If in Ukraine, Estonia, Latvia, and Lithuania "conditions for the development of communications worsened, all the way up to a ban," then some communications improved with friendly but "previously quite reserved" Uzbekistan and Turkmenistan, the NIIRK said.
In numerical terms, the biggest change was in Estonia, where Russia-friendliness reached -51.8 from a prior figure of -10.7 in 2021, as Prime Minister Kaja Kallas emerged as one of Europe's most vocal critics of the Kremlin's invasion. The two countries recently expelled each other's ambassadors to cement the unfriendliness.
Ukraine's rating plunged from -43.8 in 2021 -- when it was rated as more Russia-friendly than Latvia -- to -83.6 in 2022.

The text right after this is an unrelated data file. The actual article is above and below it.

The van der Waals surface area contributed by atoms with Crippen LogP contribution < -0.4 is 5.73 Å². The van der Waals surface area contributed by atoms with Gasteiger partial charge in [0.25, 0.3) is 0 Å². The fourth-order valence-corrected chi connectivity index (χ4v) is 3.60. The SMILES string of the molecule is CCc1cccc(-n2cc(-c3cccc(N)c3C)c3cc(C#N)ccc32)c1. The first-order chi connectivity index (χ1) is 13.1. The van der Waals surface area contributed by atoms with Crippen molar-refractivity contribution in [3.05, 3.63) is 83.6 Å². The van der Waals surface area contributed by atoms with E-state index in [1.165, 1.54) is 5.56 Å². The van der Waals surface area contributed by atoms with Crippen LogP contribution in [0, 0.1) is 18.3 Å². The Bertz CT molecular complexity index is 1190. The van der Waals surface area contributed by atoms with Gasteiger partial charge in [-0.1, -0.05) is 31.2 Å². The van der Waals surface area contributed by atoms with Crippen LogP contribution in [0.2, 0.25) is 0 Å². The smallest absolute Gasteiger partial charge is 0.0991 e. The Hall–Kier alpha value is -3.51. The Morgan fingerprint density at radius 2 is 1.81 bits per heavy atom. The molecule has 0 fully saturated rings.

The wide scope of the NIIRK's study chimes with what experts have called the Kremlin's increasingly meddlesome approach to relations with its closer international partners.
Kazakhstan, which failed to follow Belarus's lead in endorsing Russia's war on Ukraine, is perhaps the most obvious example of this trend.
Just last month, an initiative by Kazakh businessmen to send a nomadic yurt as humanitarian aid to Bucha, a town north of the Ukrainian capital Kyiv, sparked a diplomatic moment between Astana and Moscow. Russian Foreign Ministry spokeswoman Maria Zakharova asked the Kazakh authorities to confirm that Astana was not involved in the delivery "to avoid damaging the Russia-Kazakhstan strategic partnership and alliance."
Zakharova's opposite number in Kazakhstan, Aibek Smadiyarov, told RFE/RL's Kazakh Service when asked about the gift that there was "nothing to explain" and that Kazakhstan could not prevent its citizens from helping Ukraine.